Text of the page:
That’s unacceptable. Former feminist movements have gotten us to this point; a point where women of color and queer women still face exponentially greater economic and physical hardship than white women. We can’t be ok with that. We have to do better. And doing better will require open minds and lower defenses. If women of color tell us that we don’t understand their lived experiences, we have to listen with the intent to understand. Queer women’s anger should offend us, not because it exists but because it has so many causes. When we’re told to open our eyes further, read more, listen better, we need to do it. Don’t wave away someone’s rage and pain because it’s uncomfortable to hear. Change comes from discomfort. We have to throw ourselves into it instead of backing away.
The internet has become an algorithmically perfect echo chamber. Our carefully constructed essays on white people’s passive participation in institutional racism aren’t going to reach audiences that need such explanations. If I get 64 likes from my liberal arts college classmates, feel like I made a difference and then go back to watching Netflix, I haven’t done shit. If I block racist family members, refuse coffee with high school friends who voted for Trump and bow out of difficult conversations with coworkers, I’m only helping myself.
Anyone can shout an opinion in a room of people who agree with them and receive rapturous praise. What’s the point though? Confirmation that people agree with you? Awesome, people agree with you. Let’s move forward and start on the much more difficult work of changing minds.
The country is already divided enough without us pushing people away to protect our moral superiority. Blocking racist classmates on Facebook isn’t an act of protest, it’s a huge waste of a platform. There are people who cannot safely go into the spaces that we white people can. There are people who have historically been ignored and degraded and physically hurt by white audiences. These same white audiences may at least listen to someone who looks like them. We need to help spread the messages that need to be spread.
It should no longer be the responsibility of people of color to educate white people. They’ve been graciously doing that for a long ass time, and it’s our turn to pick up the slack. A Trump supporter from your hometown is not likely to seek out the writing of bell hooks of their own accord. However, they may listen if you, a white person, engage them in a conversation, try to unpack their ideology and work to change their mind. It’s harder and less immediately satisfying than ranting online, but it’s the role we white people are uniquely suited to play.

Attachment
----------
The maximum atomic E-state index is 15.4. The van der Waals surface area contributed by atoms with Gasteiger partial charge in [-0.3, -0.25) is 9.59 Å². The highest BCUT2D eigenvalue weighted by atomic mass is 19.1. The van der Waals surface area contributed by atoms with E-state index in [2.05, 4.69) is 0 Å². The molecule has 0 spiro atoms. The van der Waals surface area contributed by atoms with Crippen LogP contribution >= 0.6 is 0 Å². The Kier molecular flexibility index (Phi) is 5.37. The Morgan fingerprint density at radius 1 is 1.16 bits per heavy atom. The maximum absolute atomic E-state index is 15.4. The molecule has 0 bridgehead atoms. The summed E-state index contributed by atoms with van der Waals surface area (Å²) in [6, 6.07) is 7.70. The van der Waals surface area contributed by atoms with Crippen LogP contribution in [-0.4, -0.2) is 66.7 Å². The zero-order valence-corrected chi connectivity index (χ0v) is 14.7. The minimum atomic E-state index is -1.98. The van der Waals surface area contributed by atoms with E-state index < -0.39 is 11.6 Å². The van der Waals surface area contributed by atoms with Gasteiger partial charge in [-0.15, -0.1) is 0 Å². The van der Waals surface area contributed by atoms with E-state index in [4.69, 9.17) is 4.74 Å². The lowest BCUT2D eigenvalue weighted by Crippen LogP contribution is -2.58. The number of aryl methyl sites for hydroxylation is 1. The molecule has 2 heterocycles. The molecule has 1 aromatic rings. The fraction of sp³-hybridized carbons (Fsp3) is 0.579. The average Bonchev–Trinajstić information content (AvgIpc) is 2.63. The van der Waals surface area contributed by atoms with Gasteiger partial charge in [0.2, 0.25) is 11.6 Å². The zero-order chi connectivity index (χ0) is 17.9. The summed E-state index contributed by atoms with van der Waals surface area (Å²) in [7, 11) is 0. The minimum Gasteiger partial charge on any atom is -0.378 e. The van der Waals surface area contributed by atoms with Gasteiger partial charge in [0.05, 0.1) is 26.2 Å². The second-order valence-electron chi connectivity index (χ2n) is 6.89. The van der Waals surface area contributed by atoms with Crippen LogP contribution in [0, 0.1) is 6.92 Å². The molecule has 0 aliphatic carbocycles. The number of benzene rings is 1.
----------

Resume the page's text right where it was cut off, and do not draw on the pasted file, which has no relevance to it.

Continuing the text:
This battle that we liberal white people are raring for has been going on for centuries. The parameters and lines were drawn at the start of the nation. We need to recognize that while this new administration is unprecedented in many ways, they’re not doing anything that hasn’t been done in smaller, seedier, quieter ways for hundreds of years. Just because we, in our young educated liberal circles, haven’t heard slurs and dog whistles and racial scapegoating, doesn’t mean it was somehow gone for a while. Discrimination was always here. It’s just now being talked about in language that we understand and coming from bully pulpits we can no longer ignore.
We are not going to be generals in a new fight. We are long overdue back-up.
White allies are currently working to find where we will be most useful and what causes to put our backs into. It’s a difficult, wide-reaching and ultimately personal quest to find where you best fit. Do your research, talk to your friends, reach out in your communities. Learn who needs you and do what they ask.
But let’s agree to turn our guilt into respect for those who have been fighting for freedom and equality. Let’s use our privilege to support those who struggle to keep going. Let’s go into spaces and communities where our white skin provides us safety and engage those who have long buried their heads in the sand. We are not leading this charge, but our open, active participation in it is vital. Now is not the time for us to sit behind our computers bemoaning the state of the world as we see it. Now is the time for us to listen and follow and go where we’re needed.